I'm struggling with C++, especially when it's about sorted list. Do they work like arrays? This is what I'm trying to do:
1. Student applicants will now be stored in a link-based sorted list.
2. Student applicants will be organized into two lists: one for female applicants, and one for male. As information for each student is created, these two lists will be created in the client.
3. A new function (clearNames) should be created. The purpose of this function is to check for any students who have not paid their deposits by a certain date. If a student hasn’t paid it by the date specified, then they are removed from the list.
I was going to originally place this in my main, but thinking again I thought it would be easier to place it in the implemenation I have listed below.

#include "Applicant.h"

/* set name and get name*/
void Applicant::setName(string firstName, string lastName)
        name = firstName + " " + lastName;
string Applicant::getName()
        return name;
/* set hours and get hours*/
void Applicant::setHours (int newHours)
        hours = newHours;
int Applicant::getHours()
        return hours;
/*set deposit and get deposit*/
void Applicant::setDeposit(bool  newDeposit)
        deposit = newDeposit;
bool Applicant::getDeposit()
        int paid;
        if (paid == 200)
                return true;
                return false;
/*Set and get payMonth*/
void Applicant::setPayMonth(int newPayMonth)
        payMonth = newPayMonth;
int Applicant::getPayMonth()
        return payMonth;
/* Set and get payDay*/
void Applicant::setPayDay(int newpayDay)
        payDay = newpayDay;
int Applicant::getPayDay()
        return payDay;
/* Set and get housing*/
void Applicant::setHousing(string newHousing)
        housing = newHousing;
string Applicant::getHousing()
        return housing;
/* Set and get sex*/
void Applicant::setSex(char newSex)
        sex = newSex;
char Applicant::getSex()
        return sex;
/* Add any necessary points to student's RSVP points*/
void Applicant::addPoints(int gpa)
        int addpoints=0;
        int crdhours=0;
        if (gpa >= 3.80)
                addpoints = addpoints+20;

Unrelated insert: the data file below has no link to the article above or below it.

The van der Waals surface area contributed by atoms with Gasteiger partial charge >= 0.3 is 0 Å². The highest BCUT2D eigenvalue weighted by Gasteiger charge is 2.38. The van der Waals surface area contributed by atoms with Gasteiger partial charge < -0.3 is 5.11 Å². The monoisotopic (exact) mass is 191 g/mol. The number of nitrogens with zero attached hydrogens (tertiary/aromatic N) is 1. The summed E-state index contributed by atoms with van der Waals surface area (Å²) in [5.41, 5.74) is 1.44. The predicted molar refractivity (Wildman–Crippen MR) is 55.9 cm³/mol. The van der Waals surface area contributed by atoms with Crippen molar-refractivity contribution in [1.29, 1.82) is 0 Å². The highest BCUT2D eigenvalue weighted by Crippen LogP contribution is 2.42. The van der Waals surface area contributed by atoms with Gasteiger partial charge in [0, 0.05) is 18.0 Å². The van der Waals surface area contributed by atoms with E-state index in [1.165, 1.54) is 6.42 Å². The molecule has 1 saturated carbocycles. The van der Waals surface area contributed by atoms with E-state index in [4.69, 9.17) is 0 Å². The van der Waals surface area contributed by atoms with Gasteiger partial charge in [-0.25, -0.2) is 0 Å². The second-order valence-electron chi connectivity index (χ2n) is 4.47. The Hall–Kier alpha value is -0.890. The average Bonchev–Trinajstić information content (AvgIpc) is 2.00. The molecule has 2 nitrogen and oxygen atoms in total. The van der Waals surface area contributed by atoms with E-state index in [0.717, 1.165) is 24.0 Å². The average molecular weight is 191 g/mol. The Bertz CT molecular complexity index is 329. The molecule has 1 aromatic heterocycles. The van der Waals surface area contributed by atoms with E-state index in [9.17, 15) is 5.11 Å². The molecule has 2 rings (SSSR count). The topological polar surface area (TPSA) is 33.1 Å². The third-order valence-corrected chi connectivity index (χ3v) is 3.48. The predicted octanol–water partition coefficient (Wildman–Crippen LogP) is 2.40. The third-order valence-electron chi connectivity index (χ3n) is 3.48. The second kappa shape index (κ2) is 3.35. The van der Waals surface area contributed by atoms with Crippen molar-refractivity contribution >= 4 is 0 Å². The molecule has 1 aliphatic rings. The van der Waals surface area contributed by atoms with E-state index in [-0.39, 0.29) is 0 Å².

else  if (gpa >= 3.50)
                        addpoints = addpoints+18;
                else if (gpa >= 3.20)
                                addpoints = addpoints+16;
                        else if (gpa >= 3.00)
                                        addpoints = addpoints+14;
                                else if (gpa >= 2.80)
                                                addpoints = addpoints+12;
                                        else if (gpa >= 2.60)
                                                        addpoints = addpoints+10;
                                                else if (gpa >= 2.40)
                                                                addpoints = addpoints+8;
                                                        else if (gpa >= 2.20)
 addpoints = addpoints+6;
                                                                else if (gpa >= 2.00)
                                                                                addpoints = addpoints+4;
                addpoints = addpoints+2;
        if (crdhours <= 29)
              crdhours = crdhours+10;
        else if (crdhours <= 59)
                        crdhours = crdhours+8;
                else if (crdhours <= 59)
                                crdhours = crdhours+6;
                        else if (crdhours >= 90)
                                        crdhours = crdhours+4;
        points = addpoints+crdhours;
/* Deduct any points from student's RSVP points*/
void Applicant::deductPoints(int minuspoints)
        int infractions;
        minuspoints = 2*infractions;
        points = points - minuspoints;
/*Get the total points for the student*/
int Applicant::getPoints()
        return points;
Deleted Member

There is no one way to create lists. Some are implemnted using arrays, and they will have the underlying attributes of arrays. Many lists are created using user defined types generically called structs/classes, which by your post, you know at least something about. These types are frequently called nodes. A node will contain data and one (or more) pointers to the same type. You can either use a pointer declared in main() to keep track of the list (C style list) or you can declare a struct/class to encapsulate an abstract list. I assume your list is encapsulated in a class.

Under that assumption you can "sort the list" by inserting each new Applicant in the proper spot when as you create it and you can remove any given Applicant when it's indicated. Methods to do this belong in the list class and not in the Applicant class. A search function to find where you want to insert the new Applicant and identify the Applicant you want to remove. You will need to sort the list by looking at some attribute of Applicant (alphabetical by name or by an ID number are common attributes to use).

1) find where it insert new Applicant
2) point the new Applicant to the node that will follow it
3) point the node before the new Applicant to the new Applicant.

Delete a given Applicant:
1) find Applicant to delete
2) assign the node to the left of Applicant to delte to the node to the right of the Applicant to delete
3) assign null to the pointer(s) in the Applicant to delete
4) delete the desired Applicant

This article has been dead for over six months. Start a new discussion instead.